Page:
Law new is fresh icing on the stale cake of an outdated legal industry. Don’t expect legacy legal stakeholders–especially those nearing retirement–to reverse-engineer existing paradigms that continue to reward them. Instead, the new law will be shaped by large-scale legal buyer activism and by corporate Goliaths with the brand, capital, know-how, customer-centricity, data mastery, tech platforms, agile, multidisciplinary workforces and footprint in/familiarity with the legal industry to lead.
The legal industry’s staleness stems from the lack of a paradigm shift from provider to customer-centricity. When that happens, the legal industry’s focus will revert to better serving legal consumers and society-at-large, not preserving legacy delivery models, obsolete legal education, self-congratulatory awards, and profit preservation. The legal industry will become a fluid, integrated platform-based delivery structure from which agile, fluid, and on demand resources with verifiable, material expertise and experience can be sourced. The result will be a purpose-driven, customer-centric, data-backed, and tech-enabled model fueled by output and net promoter score.
In the new law, collaboration will be essential to surviving and thriving in the rapidly changing business environment. The speed, complexity and fluidity of businesses and significant global challenges require an approach that cannot be mastered by one person, function, enterprise, stakeholder group, or nation. The legal function will play a critical role in the collaborative process, whether it’s partnering with other law firms, internal legal departments, or cross-functional enterprise colleagues to identify and proactively address risk, accelerate business opportunities, or free-up management to focus on core objectives.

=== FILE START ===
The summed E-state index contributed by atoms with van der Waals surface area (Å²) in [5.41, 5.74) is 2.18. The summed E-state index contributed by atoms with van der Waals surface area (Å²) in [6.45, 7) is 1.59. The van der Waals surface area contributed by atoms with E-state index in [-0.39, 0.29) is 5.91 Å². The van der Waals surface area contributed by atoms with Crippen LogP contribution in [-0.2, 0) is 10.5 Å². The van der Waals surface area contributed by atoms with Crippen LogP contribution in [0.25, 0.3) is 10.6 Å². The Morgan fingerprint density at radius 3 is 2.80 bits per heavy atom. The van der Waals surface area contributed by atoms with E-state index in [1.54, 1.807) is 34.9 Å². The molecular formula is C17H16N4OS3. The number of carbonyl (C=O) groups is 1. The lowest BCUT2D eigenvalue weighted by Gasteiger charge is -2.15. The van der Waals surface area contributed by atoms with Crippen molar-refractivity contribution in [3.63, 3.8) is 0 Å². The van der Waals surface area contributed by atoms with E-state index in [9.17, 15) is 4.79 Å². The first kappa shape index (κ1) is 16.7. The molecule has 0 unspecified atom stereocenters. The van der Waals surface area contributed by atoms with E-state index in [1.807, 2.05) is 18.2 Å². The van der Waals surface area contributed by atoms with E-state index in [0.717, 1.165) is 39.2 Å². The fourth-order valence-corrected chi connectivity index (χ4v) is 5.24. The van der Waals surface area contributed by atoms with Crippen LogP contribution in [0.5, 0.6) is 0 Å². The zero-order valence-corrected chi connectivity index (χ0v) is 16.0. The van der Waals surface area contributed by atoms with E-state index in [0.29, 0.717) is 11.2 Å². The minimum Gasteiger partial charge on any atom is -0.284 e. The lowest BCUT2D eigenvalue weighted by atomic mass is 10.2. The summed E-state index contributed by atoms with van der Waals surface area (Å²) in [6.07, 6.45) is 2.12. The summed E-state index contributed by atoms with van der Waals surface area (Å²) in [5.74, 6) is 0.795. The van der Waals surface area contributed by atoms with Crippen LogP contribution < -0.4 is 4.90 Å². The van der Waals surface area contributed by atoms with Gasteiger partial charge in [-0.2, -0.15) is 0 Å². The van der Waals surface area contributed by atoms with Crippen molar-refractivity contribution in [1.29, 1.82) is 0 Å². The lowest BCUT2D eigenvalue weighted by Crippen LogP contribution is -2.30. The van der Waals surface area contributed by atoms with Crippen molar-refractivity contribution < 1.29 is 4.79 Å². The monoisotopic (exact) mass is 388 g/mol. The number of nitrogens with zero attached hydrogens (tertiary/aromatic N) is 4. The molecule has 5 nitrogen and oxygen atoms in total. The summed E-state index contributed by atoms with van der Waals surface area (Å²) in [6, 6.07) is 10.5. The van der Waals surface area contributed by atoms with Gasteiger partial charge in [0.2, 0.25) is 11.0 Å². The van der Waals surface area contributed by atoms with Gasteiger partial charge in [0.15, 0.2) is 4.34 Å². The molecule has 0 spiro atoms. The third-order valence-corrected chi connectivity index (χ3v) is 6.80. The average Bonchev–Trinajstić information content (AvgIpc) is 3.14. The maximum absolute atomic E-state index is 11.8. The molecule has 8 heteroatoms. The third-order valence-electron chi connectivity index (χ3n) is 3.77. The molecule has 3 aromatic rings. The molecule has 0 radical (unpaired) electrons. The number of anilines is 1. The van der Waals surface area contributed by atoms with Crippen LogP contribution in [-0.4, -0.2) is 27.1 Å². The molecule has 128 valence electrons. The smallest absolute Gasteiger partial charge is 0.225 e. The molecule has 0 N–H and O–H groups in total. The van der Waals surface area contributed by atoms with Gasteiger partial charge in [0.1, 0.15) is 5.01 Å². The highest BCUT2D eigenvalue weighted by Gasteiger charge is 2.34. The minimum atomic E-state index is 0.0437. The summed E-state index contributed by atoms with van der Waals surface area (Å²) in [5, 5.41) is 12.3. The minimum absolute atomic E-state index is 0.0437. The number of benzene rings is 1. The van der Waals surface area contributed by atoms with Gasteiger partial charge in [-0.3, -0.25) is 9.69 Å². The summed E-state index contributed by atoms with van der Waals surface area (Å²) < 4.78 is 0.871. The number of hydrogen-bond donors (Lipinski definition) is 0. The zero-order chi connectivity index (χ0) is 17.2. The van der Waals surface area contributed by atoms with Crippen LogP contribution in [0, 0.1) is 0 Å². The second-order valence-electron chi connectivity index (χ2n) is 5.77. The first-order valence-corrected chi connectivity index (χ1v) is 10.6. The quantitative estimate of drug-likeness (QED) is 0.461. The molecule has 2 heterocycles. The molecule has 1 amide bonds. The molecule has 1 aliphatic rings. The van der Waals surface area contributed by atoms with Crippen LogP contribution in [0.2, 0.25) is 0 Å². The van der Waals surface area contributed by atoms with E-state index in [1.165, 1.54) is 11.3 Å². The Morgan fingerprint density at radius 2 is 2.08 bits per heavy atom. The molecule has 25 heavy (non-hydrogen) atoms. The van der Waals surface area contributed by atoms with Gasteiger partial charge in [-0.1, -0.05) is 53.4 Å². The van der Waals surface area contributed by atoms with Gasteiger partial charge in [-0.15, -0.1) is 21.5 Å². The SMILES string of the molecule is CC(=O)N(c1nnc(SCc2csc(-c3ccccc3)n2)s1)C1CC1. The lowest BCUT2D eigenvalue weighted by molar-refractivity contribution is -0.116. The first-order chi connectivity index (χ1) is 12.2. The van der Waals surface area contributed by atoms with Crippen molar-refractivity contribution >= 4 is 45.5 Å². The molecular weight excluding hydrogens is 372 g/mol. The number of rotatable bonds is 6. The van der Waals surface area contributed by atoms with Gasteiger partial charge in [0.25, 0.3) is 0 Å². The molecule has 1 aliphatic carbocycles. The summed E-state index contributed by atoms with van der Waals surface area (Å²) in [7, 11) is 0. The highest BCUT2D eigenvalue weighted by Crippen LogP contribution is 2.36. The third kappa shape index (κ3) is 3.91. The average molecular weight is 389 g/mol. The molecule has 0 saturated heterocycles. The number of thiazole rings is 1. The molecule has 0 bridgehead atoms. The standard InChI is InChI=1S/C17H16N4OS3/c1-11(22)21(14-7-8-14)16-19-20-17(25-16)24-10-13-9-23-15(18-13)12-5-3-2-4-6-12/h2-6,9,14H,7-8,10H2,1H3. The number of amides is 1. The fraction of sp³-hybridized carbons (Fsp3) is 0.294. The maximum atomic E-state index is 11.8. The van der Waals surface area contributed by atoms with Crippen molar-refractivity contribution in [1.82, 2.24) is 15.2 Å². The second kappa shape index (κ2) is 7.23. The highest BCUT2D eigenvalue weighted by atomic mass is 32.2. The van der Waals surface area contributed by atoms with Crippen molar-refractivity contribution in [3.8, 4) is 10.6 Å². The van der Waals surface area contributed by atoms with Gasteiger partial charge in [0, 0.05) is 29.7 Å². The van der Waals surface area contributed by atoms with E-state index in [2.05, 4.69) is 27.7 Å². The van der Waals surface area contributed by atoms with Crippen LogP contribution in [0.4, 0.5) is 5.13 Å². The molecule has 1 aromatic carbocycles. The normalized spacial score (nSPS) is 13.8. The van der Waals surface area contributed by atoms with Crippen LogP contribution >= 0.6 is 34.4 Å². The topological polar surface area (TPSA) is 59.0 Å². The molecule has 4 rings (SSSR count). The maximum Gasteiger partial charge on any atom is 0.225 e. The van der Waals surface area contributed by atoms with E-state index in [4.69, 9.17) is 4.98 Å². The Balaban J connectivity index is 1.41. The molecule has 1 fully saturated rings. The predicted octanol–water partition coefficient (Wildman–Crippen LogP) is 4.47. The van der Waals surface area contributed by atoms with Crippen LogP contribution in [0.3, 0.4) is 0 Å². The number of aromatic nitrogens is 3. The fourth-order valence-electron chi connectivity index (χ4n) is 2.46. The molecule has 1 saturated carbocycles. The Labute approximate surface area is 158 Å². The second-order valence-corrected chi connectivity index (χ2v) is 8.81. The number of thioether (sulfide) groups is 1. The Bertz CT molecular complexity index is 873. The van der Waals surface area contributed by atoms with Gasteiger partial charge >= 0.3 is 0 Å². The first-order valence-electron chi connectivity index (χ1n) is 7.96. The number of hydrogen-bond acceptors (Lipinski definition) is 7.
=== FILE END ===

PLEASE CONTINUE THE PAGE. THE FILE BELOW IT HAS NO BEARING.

As more companies go bankrupt, it has become more common for them to use a bankruptcy strategy known as a “freezeout transaction” that dilutes the reorganized stock issued to senior claimants, allowing the controlling shareholder to buy out the other shareholders and take control of the company. These strategies have a negative impact on the market’s liquidity and reduce bankruptcy reform’s effectiveness, but they can be circumvented by implementing certain changes in Chapter 11 practice. This Article proposes these changes and argues that they will help ensure that Chapter 11 cases are efficient, effective, and comprehensible.